I may try that next year, and I'm going to make sure I have everything ready so I'm 100% prepared....No surprises!

    Thank you so much for the advice.
    Sharon
     
  5. brandislee

    brandislee Chillin' With My Peeps

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    Quote:I processed my first chicken this past spring, 100% by myself. Okay, maybe 99% by myself, as there was a mishap when I tried to kill the chick and my poor DD had to hold the chicken's feet. Needless to say, it didn't go well. Only the killing bothered me- I had zero problem doing the rest. The killing shook me- like I was shaking and my heart was beating fast. It freaked me out.

    The moral of my story- I did it on a Sat that my husband worked. I finished the one and waited for him to get home, and then tried the damsel in distress thing. He told no freakin' way, the chickens were my idea, and that he knew this was exactly what I was going to do.

    I took them to the processor two days later:)

    I'm not trying to be discouraging, though. Most husbands are more susceptible to the damsel in distress thing- mine grew up on a farm where they butchered their own chickens and hogs, and he never ever ever ever wants to live that kind of life, so he's pretty animate about not helping me unless it involves power tools or heavy lifting that I could in no way accomplish myself (he did help me with my meatie tractor because he wanted the chicks out of his garage ASAP). And I promise, he's not normally unsupportive, he just knows me really well and knows I have a problem with followthrough, so he did the right thing in the case.

    And as hard as it was, I'm really glad I processed the one that I did. I will continue to take them to be processed elsewhere as long as it's an option, but someday there may not be professional processors around and I'll know I can do it myself. The only thing I would have done differently is to somehow make it a group affair- I think it's a job best done as a group, not solo. And I would have paid my brother in law to kill them for me, since he offered.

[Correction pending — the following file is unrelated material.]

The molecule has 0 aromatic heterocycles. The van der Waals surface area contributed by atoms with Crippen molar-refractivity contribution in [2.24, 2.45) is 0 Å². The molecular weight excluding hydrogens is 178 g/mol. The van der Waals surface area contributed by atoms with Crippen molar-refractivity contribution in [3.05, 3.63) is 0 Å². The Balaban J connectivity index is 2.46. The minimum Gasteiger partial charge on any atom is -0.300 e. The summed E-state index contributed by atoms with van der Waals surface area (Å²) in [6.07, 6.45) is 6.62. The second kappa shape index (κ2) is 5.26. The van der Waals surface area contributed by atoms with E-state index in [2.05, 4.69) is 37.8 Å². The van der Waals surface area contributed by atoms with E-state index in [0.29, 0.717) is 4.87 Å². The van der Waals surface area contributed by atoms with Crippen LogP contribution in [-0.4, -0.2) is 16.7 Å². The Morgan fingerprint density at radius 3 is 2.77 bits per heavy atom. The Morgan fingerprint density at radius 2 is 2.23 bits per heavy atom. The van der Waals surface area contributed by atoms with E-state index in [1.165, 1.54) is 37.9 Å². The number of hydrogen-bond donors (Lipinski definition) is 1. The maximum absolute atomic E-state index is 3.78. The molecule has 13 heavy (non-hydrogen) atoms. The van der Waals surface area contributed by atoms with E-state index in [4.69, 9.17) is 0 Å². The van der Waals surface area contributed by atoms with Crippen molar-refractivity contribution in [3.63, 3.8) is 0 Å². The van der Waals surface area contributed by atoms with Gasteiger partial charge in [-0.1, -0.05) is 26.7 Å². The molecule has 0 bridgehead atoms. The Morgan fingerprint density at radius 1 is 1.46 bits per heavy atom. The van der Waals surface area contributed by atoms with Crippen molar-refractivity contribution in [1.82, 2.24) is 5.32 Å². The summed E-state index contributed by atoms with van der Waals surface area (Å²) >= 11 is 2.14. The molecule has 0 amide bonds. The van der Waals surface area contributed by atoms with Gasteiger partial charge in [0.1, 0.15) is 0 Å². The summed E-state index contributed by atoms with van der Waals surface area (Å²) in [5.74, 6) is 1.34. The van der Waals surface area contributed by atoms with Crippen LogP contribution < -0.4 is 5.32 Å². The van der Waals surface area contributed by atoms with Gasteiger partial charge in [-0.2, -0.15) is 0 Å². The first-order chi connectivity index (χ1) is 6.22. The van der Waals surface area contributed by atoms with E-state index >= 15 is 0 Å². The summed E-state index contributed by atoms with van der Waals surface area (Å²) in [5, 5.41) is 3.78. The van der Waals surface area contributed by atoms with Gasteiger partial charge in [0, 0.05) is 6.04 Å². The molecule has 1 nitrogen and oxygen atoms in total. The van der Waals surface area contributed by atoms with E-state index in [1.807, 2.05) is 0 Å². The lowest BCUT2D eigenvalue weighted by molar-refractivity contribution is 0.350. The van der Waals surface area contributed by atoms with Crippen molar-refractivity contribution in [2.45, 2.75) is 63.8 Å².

Good luck!
     
  6. jenny_kap

    jenny_kap Chillin' With My Peeps

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    i have an advice for you, ladies. feed your husbands with home raised chickens for a few months in a row and suddently cook some store bought chicken. they will taste the difference and understand the message.
     
  7. Sunny Side Up

    Sunny Side Up Count your many blessings...

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    There are some good threads filled with helpful info at the "stickies" part on the top of the Meat Birds Etc section. Take a look at those and see if you still have questions. Of course the best way to learn is to DO IT. Start with just a few birds at a time. Each time you process you'll find that you've learned something to help make your next session go easier & faster. You may have to try a few different techniques or types of equipment to find what works best for YOU.

    One thing I'd amend in Bigredfeather's recommendations is having a heat source to maintain your scalding water at an even temp. The water only needs to be at that temp while you're dipping the birds to scald right before plucking. It's okay if the water cools in-between the times you're actually scalding. And it usually only takes a minute or two to scald them. I heat my water over an outside fire or burner, or on the stove inside, and bring it to pour in the 5-gallon bucket I use for scalding.